The people of Judah, instead of cowering in fear, began to sing praises to the Lord, and that is how they marched toward the looming battle ahead.  When they finally came to a place where they would be able to see the approaching armies, they saw only the lifeless bodies of their enemies…not one soldier spared.  Ain’t that just like our God?  You see, the Lord has already gone before us.  He makes the rough places smooth, and he clears a path for us.  Sometimes that path leads us to battle, and we have to jump in and fight, but when we grow weary and are wounded there is rest.  He leads us beside the still waters, where we can drink deeply and regain our strength in him.  His promises are true, and he cannot fail us.    

(Jeremiah 31:2) “This is what the Lord says: ‘The people who survive the sword will find favor in the wilderness; I will come to give rest to Israel.’ ”

Prayer:  Heavenly Father, in my weakness I know that you are stronger.  In every situation, I trust you.  When darkness hangs heavy over my head, I will turn to you and sing your praises because I know that whatever I face, you’ve seen it already and you have prepared my path.  I know that I can be strong because in you I will always find rest on the other side of the battlefield.  Amen.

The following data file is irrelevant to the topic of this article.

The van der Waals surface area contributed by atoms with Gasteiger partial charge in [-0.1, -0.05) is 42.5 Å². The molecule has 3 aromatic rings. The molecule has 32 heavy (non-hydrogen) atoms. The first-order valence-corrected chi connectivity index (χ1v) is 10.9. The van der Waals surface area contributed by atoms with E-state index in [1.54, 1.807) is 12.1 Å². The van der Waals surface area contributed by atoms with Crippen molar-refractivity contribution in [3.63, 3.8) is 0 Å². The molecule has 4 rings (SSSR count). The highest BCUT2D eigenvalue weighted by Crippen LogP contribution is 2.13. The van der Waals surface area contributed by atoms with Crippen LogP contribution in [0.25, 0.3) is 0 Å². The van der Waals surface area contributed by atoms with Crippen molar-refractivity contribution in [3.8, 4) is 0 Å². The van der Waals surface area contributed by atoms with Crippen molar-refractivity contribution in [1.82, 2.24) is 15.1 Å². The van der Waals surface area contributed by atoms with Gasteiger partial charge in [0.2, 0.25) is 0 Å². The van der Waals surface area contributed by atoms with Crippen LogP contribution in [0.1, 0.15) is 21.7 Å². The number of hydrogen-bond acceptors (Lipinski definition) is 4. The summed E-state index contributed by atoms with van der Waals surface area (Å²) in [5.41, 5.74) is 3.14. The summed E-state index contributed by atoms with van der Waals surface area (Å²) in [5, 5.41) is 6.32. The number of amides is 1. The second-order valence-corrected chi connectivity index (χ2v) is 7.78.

“It’s Gonna Be Worth It All”

(James 1: 14-15, NLT) 14 Temptation comes from our own desires, which entice us and drag us away. 15 These desires give birth to sinful actions. And when sin is allowed to grow, it gives birth to death.

I love to plant flowers and tend to them.  I always have.  I even love the satisfaction that comes from pulling weeds.  Each spring/summer, I almost always have a plan as to what flowers and greenery I am going to purchase, and how I’m going to get it all situated in my landscaping and various pots.  It is almost therapeutic to me, and I can’t wait to get my hands in the soil — bringing my imaginings to life!  However, this year, my heart just wasn’t in it.  I had a VERY stressful fall and winter, and by the time spring and summer came around, all I wanted to do was just be a little lazy before the busyness of my summer schedule began. 

So the plant sales came and went, and I bought nothing.  Planting time got away from me.  So I thought, “Well, I will just mulch, and weed, and water my perennials, and it will still be beautiful.”  However…I never bought the mulch…and though I pulled a few of the bigger weeds here and there, the usual glory of my summer flower beds was regrettably absent.  Each time I would walk past my empty pots and lackluster flower beds, I would feel this pang of what almost felt like guilt…and I would self-soothe with thoughts like, “It’s just one summer.  It’s not like it looks bad.”  And it didn’t…look bad, that is.